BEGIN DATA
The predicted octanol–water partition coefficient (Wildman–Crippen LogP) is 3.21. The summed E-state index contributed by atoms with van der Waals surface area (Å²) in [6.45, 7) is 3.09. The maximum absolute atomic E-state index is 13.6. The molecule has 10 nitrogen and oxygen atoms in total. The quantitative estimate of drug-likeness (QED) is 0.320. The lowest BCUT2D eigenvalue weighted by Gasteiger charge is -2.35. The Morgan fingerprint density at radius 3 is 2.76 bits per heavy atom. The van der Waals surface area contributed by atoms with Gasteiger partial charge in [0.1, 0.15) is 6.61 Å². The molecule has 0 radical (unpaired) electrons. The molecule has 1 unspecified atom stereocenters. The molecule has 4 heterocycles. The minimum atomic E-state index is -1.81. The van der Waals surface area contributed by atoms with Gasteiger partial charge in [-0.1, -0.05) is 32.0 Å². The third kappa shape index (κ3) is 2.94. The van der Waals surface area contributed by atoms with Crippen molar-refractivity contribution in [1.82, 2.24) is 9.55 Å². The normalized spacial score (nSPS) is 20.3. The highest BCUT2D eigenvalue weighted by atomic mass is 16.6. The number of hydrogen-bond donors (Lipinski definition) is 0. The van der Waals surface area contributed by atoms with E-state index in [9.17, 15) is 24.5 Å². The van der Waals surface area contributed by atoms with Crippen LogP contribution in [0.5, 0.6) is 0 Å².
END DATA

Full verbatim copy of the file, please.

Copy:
The predicted octanol–water partition coefficient (Wildman–Crippen LogP) is 3.21. The summed E-state index contributed by atoms with van der Waals surface area (Å²) in [6.45, 7) is 3.09. The maximum absolute atomic E-state index is 13.6. The molecule has 10 nitrogen and oxygen atoms in total. The quantitative estimate of drug-likeness (QED) is 0.320. The lowest BCUT2D eigenvalue weighted by Gasteiger charge is -2.35. The Morgan fingerprint density at radius 3 is 2.76 bits per heavy atom. The van der Waals surface area contributed by atoms with Gasteiger partial charge in [0.1, 0.15) is 6.61 Å². The molecule has 0 radical (unpaired) electrons. The molecule has 1 unspecified atom stereocenters. The molecule has 4 heterocycles. The minimum atomic E-state index is -1.81. The van der Waals surface area contributed by atoms with Gasteiger partial charge in [-0.1, -0.05) is 32.0 Å². The third kappa shape index (κ3) is 2.94. The van der Waals surface area contributed by atoms with Crippen molar-refractivity contribution in [1.82, 2.24) is 9.55 Å². The normalized spacial score (nSPS) is 20.3. The highest BCUT2D eigenvalue weighted by atomic mass is 16.6. The number of hydrogen-bond donors (Lipinski definition) is 0. The van der Waals surface area contributed by atoms with E-state index in [9.17, 15) is 24.5 Å². The van der Waals surface area contributed by atoms with Crippen LogP contribution in [0.5, 0.6) is 0 Å².